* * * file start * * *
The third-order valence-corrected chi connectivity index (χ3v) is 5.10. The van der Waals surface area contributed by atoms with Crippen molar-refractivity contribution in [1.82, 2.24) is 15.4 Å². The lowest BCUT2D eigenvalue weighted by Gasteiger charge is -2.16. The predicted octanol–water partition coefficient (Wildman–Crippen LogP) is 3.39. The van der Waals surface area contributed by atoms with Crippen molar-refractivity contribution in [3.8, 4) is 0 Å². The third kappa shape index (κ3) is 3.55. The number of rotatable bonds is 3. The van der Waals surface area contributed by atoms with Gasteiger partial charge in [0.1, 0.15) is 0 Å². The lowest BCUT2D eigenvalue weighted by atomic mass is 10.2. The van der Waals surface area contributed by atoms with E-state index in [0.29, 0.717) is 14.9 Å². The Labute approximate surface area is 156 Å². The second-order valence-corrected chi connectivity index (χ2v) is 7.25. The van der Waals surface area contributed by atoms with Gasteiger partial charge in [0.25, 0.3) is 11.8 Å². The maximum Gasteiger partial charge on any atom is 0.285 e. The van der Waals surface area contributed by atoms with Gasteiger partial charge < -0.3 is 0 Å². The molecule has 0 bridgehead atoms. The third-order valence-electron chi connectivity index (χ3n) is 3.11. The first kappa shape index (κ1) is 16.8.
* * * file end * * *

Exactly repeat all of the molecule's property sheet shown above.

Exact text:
The third-order valence-corrected chi connectivity index (χ3v) is 5.10. The van der Waals surface area contributed by atoms with Crippen molar-refractivity contribution in [1.82, 2.24) is 15.4 Å². The lowest BCUT2D eigenvalue weighted by Gasteiger charge is -2.16. The predicted octanol–water partition coefficient (Wildman–Crippen LogP) is 3.39. The van der Waals surface area contributed by atoms with Crippen molar-refractivity contribution in [3.8, 4) is 0 Å². The third kappa shape index (κ3) is 3.55. The number of rotatable bonds is 3. The van der Waals surface area contributed by atoms with Gasteiger partial charge in [0.1, 0.15) is 0 Å². The lowest BCUT2D eigenvalue weighted by atomic mass is 10.2. The van der Waals surface area contributed by atoms with E-state index in [0.29, 0.717) is 14.9 Å². The Labute approximate surface area is 156 Å². The second-order valence-corrected chi connectivity index (χ2v) is 7.25. The van der Waals surface area contributed by atoms with Gasteiger partial charge in [0.25, 0.3) is 11.8 Å². The maximum Gasteiger partial charge on any atom is 0.285 e. The van der Waals surface area contributed by atoms with Gasteiger partial charge < -0.3 is 0 Å². The molecule has 0 bridgehead atoms. The third-order valence-electron chi connectivity index (χ3n) is 3.11. The first kappa shape index (κ1) is 16.8.